Reviewby Carlo Santos,
Galaxy Express 999
Episodes 1-13 Streaming
In the year 2221, technology has created a huge gap between rich and poor—those who can afford cyborg bodies, and those who cannot. Tetsuro is a poor boy who dreams of gaining a mechanical body, and with his mother, they plan to board the intergalactic train named Galaxy Express 999 and travel to a planet where cyborg modification is done for free. However, Tetsuro's dream is shattered when his mother is killed by cyborg raiders; meanwhile, he gets rescued by a beautiful woman named Maetel. Maetel offers Tetsuro a free pass to travel with her on the Galaxy Express 999, and so, after avenging his mother's death, Tetsuro embarks on a journey that will take him into the reaches of deep space and hopefully to the world where he can achieve his dreams.
Galaxy Express 999 is a complete affront to anyone with a decent grasp of science and engineering. No, not because you can crack a window open in the vacuum of space (easily explained away by "invisible rails" and "deflector shields"), and not because you can move through alternate dimensions and black holes like they're just blips in the countryside, and certainly not because of the gratuitous rule-breaking when it comes to escape velocity and faster-than-light travel. No, the series' most egregious transgression against science is a simple question of form and function: is a traditional railway train really the best way to move large numbers of passengers through space?
Yes, because Leiji Matsumoto says so, and because it looks cool.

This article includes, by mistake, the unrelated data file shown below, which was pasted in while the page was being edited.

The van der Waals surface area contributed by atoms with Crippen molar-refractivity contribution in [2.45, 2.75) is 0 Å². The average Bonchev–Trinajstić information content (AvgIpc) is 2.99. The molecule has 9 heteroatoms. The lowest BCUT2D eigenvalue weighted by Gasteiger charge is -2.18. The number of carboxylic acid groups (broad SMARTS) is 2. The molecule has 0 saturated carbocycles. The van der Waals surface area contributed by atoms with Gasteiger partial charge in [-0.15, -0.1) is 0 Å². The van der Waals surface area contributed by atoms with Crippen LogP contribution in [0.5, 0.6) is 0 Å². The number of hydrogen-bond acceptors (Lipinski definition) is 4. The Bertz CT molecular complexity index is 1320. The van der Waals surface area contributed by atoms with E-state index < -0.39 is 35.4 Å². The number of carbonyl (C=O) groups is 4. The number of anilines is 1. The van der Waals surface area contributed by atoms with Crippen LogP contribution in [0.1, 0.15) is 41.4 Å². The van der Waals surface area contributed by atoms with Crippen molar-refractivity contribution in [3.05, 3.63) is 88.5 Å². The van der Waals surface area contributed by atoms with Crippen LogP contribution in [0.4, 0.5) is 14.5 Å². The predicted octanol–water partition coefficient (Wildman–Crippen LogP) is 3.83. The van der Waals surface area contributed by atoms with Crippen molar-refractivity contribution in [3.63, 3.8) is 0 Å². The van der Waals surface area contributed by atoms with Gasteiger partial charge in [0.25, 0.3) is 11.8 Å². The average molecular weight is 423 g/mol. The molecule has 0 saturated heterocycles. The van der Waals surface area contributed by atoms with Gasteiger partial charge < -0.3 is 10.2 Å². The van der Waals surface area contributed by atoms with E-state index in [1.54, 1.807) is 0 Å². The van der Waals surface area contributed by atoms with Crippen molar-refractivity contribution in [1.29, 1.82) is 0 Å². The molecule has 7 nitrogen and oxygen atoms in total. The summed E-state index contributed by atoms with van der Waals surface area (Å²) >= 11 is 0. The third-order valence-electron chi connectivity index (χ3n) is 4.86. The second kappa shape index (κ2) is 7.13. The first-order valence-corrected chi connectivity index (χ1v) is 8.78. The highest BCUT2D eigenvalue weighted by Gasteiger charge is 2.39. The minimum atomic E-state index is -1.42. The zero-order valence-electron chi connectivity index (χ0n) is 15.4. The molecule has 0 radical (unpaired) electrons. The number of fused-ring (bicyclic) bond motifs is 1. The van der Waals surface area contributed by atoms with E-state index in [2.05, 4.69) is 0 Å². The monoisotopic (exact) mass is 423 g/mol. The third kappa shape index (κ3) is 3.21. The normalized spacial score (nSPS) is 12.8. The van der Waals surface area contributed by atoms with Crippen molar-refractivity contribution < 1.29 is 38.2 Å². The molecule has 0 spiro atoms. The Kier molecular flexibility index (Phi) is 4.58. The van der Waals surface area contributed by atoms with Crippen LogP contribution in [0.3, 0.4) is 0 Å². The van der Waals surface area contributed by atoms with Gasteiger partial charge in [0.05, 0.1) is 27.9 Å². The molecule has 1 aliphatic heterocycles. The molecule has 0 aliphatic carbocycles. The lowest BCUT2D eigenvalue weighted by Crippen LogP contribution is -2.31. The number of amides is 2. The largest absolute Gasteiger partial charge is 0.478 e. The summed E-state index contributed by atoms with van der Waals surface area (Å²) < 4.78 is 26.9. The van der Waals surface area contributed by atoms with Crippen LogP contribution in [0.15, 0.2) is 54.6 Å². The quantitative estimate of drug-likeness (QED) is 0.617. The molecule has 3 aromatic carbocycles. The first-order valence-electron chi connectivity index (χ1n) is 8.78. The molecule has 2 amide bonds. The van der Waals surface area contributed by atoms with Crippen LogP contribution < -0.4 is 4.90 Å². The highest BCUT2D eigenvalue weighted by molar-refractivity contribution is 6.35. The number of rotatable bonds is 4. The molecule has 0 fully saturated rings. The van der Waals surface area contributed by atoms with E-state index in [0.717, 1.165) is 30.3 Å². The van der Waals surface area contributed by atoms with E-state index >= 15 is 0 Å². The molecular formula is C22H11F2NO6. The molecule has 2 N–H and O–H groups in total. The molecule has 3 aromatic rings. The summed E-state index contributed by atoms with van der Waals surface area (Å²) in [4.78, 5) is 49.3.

Thank goodness Matsumoto didn't let himself get hung up on the laws of astrophysics, otherwise he never would have given the world this sci-fi gem—a series that concerns itself more with the triumphs and tragedies of the human condition than with explosion-laden interstellar wars. Even though these thirteen episodes are merely the first steps in a grand space adventure, they paint a clear picture of powerful emotions and thoughtful storytelling. GE999 wastes no time in telling heartbreaking tales of sacrifice (one particularly tragic character, Claire, shows up in Episode 3), or of lives that could have been so much more (the trophy wife; the minimum-wage slave; the beauty who traded her looks for a mechanical body), or of romances that are doomed for eternity (a frequently recurring theme).
Even characters who seem like outright adversaries to Tetsuro end up earning the audience's sympathy: stories like "The Red Winds of Mars" and "The Fossilized Warrior" involve raygun-wielding young men who want to build a new life by getting aboard the 999, but with only one train pass to go around ... well, it's hard to know who to root for when these guys deserve as much of a chance as Tetsuro. And it's those kinds of moral dilemmas that make the series stand out from other bang-bang space adventures: often times the bad guys aren't bad, they're just in a bad situation—and there isn't much Tetsuro can do to help them find justice in this universe. Yes, even in a fantastical world where trains go barreling through space, the harsh truths of reality ring true.